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Courts Side With Developers in Pair of Dakota Access Pipeline Cases

Wednesday, October 25, 2017

Robert Kelsey

Associate Editor, Environmental Law Reporter

As reported in the Environmental Law Reporter’s Weekly Update this month, two cases involving the controversial Dakota Access Pipeline have been decided in the courts.

Chief among those cases was Standing Rock Sioux Tribe v. Dakota Access. In that case, a district court held that the Dakota Access pipeline could continue to operate while the U.S. Army Corps of Engineers corrects deficiencies in its environmental assessment for the project.

Dakota Access Pipeline

In a prior decision, the court held that the Corps failed to adequately consider what impacts a spill would have on the plaintiff tribe's fishing and hunting rights. Nor did the Corps adequately consider environmental justice and other concerns. In that decision, however, the court did not decide whether the pipeline should continue to operate while the deficiencies were addressed.

In the latest case, challengers of the pipeline argued that the pipeline should be shut down until these inadequacies were remedied. But the court disagreed, ruling that the errors identified in its prior opinion were not fundamental or incurable flaws in the Corps’ original analysis, and that the agency has a significant possibility of justifying its prior determinations on remand. 

As one could imagine, environmentalists and tribes are not happy with the decision. Danny Sheehan, Lakota People’s Law Project chief counsel, stated that the ruling “indicates that [Judge Boasberg] is going to grant a major degree of discretion to the Trump administration’s Army Corps of Engineers to disregard the elements of racial discrimination and protection for the Lakota's hunting and fishing rights.”  The tribes have not given up and plan to appeal the district court’s decision.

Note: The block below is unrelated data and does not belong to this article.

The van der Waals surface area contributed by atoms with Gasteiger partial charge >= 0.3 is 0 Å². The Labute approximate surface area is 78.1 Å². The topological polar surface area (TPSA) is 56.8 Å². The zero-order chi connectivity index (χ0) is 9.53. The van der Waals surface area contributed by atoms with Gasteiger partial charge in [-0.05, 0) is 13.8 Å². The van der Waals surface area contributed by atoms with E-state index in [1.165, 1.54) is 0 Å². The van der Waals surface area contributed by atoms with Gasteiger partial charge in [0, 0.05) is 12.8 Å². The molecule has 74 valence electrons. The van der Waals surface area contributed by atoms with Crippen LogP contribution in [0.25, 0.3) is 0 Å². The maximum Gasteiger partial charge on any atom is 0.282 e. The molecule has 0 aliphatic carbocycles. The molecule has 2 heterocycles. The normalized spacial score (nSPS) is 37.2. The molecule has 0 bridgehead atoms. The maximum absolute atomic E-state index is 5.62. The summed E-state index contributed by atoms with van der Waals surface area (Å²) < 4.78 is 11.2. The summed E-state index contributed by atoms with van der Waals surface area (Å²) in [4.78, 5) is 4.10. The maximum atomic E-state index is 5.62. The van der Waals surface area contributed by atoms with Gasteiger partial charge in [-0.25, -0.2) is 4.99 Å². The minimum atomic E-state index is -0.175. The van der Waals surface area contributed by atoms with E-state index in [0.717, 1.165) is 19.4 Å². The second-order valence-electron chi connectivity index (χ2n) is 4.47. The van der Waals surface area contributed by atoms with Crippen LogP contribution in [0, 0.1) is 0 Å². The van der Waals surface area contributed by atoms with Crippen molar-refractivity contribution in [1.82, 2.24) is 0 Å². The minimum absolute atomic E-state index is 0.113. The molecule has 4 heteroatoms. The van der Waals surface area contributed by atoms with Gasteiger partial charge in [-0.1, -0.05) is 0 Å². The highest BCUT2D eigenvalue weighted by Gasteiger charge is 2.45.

In the second case, Olin v. Dakota Access, a district court held that a group of North Dakota property owners could not sue contractors hired to negotiate easements for the Dakota Access pipeline for misrepresentation and fraud. The contractors were hired to obtain easements from property owners to secure a path for the Dakota Access pipeline. According to the property owners, the contractors told them that if they did not sign the easement agreements, their neighbors would lose their signing bonus and their land would be condemned through eminent domain, leaving them with "basically nothing." They alleged that the tactics were false, misleading, deceptive, and unfair, and that based on these misrepresentations, the property owners were coerced into signing the easement agreements. The contractors contended that the claims were barred by integration clauses contained in the easement agreements.

The court agreed with the contractors, holding there was no misrepresentation as the language used was “predictive.” Unlike misrepresentation of the past and present, predictions are not actionable. Further, the integration clauses rendered any reliance on prior promises unreasonable. The case was therefore dismissed.

By now, the protestors have mostly been removed and oil is flowing through the Dakota Access Pipeline. Nonetheless, controversies – and legal action – continue to flow.